Surf safe is conscious and aware of the potential risks associated with water activities. Many people are treated every year as a result of accidents and injuries that are sustained through the course of recreational pursuits at beaches throughout South Australia.
Incidents that surf lifesavers have and may be involved in are many and diverse and include:
First Aid including cuts, lacerations, concussions, bruising, marine and bee stings etc
Major First Aid including, heart attacks, asthma, spinal and head trauma in addition to other significant injuries
Surf lifesavers attend to numerous people either as formal rescues or assistance when they are in difficulty. Many hundreds more are assisted via preventative measures, all being part of making South Australian beaches safer.
Throughout Australia there are approximately 300 drownings every year. These occur in all places from rivers, lakes dams and pools through to our beaches.
In all instances it is acknowledged that there are inherit risks associated with water activities. The objective of Surf Life Saving throughout Australia is to reduce these risks to the community, but also to ensure minimal risk exposure to our members in performing their tasks.
While there is no evidence at this time that there is any greater risk than in previous years, Surf Life Saving SA in consultation with officers from SA Police and PIRSA Fishwatch, provides the following information for all beach and coastal users.
The sighting of sharks is not an uncommon experience. In particular during summer months when beaches are more frequently visited the likelihood of occasional sightings of sharks is to be expected. However many incorrect sightings are also advised, including dolphins, seals and other sea creatures, sometimes mistaken for a shark.
While shark attacks are rare and the relative threat of a shark attack is very small, minimising risk further can be achieved through heeding the following advice.
Minimising the Risk of Shark Attackshark2
There is a much higher risk of drowning at the beach (121 average a year – with 300 drownings around Australia in all aquatic venues) than from being bitten or killed by a shark.
Even though shark attacks remain an unlikely danger for humans entering the water there is always a level of risk involved (albeit small). People cannot always control the natural environment but they can control their own behaviour. However small the risk is it does not mean that people should disregard the likelihood of an attack by not considering simple precautions such as swimming outside the protection of Life Saver patrolled beaches or protected swimming areas. Safety and an enjoyable visit to the beach can be enhanced by using common sense as to where one swim and what activities they undertake whilst in the water and being aware of what may invite or provoke an attack.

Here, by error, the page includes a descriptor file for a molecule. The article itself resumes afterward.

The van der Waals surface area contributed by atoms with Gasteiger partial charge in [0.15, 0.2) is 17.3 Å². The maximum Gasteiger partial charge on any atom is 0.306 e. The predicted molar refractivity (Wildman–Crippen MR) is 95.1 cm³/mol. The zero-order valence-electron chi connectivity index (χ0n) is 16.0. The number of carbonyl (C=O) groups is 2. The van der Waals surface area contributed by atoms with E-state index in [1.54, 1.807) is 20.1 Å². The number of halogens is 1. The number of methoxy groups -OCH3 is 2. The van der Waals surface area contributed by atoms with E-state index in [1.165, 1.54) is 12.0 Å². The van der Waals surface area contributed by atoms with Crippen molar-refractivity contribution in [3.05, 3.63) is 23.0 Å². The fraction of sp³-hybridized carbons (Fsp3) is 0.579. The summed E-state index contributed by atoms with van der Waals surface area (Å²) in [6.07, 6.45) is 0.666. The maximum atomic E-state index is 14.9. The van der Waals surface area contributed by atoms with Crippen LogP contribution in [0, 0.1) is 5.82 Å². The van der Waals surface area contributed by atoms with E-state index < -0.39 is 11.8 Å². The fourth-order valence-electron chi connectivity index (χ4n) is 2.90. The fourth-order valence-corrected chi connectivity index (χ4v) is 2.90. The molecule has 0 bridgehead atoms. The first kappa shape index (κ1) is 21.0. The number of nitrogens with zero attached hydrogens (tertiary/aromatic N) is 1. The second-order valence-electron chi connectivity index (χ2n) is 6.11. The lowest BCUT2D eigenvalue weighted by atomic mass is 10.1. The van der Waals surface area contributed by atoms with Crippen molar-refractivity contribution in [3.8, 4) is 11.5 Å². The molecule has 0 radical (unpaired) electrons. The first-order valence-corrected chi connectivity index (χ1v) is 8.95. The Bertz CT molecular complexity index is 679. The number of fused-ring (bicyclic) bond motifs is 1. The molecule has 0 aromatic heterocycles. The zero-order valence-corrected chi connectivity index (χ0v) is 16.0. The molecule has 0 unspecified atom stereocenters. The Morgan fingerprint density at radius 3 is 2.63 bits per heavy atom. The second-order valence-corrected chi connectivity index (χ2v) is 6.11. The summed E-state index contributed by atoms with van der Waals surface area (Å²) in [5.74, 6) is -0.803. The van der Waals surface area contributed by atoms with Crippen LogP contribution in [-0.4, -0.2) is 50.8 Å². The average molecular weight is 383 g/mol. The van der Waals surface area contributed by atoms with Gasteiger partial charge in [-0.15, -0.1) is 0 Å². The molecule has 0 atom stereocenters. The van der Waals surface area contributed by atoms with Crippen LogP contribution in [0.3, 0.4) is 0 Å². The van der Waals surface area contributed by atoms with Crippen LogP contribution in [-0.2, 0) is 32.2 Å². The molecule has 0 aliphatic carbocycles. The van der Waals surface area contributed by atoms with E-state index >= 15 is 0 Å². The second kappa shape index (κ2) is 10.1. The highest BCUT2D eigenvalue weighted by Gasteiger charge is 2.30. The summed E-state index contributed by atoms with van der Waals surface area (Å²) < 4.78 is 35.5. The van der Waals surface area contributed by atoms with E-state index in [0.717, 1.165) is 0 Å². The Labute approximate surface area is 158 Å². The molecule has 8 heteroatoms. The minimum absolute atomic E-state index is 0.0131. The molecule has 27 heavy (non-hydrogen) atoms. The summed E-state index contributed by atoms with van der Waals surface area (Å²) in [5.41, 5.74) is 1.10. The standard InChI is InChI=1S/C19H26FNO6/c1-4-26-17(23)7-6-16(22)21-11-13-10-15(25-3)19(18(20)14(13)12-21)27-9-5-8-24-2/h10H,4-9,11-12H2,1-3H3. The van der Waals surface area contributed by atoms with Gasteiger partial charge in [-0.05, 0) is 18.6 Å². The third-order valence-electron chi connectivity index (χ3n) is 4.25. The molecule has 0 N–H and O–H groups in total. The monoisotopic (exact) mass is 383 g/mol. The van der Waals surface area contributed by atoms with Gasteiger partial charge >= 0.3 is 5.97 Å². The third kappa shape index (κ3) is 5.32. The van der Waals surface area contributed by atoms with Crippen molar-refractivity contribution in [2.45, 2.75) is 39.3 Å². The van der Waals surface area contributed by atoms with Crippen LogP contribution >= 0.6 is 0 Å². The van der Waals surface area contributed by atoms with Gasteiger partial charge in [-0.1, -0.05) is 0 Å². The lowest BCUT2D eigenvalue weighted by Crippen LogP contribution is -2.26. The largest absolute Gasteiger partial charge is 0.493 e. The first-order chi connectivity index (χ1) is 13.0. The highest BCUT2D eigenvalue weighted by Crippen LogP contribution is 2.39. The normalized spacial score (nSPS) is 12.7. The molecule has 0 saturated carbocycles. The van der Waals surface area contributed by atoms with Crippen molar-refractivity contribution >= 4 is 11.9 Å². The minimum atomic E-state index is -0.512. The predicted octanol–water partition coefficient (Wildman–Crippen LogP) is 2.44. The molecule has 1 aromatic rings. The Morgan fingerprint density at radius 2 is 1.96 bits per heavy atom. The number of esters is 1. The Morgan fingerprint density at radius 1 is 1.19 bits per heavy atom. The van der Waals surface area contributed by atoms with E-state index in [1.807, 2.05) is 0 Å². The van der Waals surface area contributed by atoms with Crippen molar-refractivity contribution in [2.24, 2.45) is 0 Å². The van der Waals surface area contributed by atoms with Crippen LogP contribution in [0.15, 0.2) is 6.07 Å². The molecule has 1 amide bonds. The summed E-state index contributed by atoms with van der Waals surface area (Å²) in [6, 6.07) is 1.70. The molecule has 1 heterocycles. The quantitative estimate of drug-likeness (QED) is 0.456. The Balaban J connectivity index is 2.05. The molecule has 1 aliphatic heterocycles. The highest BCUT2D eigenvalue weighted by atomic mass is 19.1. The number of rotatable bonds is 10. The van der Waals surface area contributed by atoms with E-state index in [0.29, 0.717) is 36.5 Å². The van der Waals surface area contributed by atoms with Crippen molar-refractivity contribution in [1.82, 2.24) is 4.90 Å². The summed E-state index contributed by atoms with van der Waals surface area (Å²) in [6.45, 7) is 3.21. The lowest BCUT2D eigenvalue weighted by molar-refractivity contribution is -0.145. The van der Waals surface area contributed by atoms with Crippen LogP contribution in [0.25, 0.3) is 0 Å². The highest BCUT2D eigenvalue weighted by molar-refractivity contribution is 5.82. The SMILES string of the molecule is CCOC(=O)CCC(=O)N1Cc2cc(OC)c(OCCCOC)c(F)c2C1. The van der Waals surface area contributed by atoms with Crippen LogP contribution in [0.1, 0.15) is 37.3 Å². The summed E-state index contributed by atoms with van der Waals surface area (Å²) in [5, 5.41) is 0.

The following safety points highlight some considerations that may help minimise the risk:
Swim at beaches patrolled by Surf Life Savers (they are there to keep an eye on your safety, to look for signs of danger and to assist if you get into trouble).
Do not swim, dive or surf where dangerous sharks are known to congregate.
Always swim, dive or surf with other people (the presence of a companion may deter a potentially attack and your companion can assist you if you get into trouble or are bitten by a shark).
Do not swim in dirty or turbid water (there is little chance of seeing a shark in these conditions).
Avoid swimming at dusk, dawn or at night (many sharks are more active during these times and in low light conditions you may not be able to see an approaching shark).
Avoid swimming well offshore, near deep channels or along drop-offs to deeper water (sharks are more likely to inhabit the deeper water).
Avoid entering the ocean near a river mouth, especially after a rainstorm (rain can wash potential food items into the sea that might attract fish and sharks).
If schooling fish congregate in large numbers, leave the water (sharks can be feeding on the baitfish schools).
Do not swim near people fishing or spear fishing (as these activities can attract sharks).
Dolphins in the area do not indicate the absence of sharks (dolphins and sharks sometimes feed together and some sharks feed on dolphins).
Kayakers should raft up together if a large shark is seen in the area (this makes for a larger object that a shark may not be interested in).
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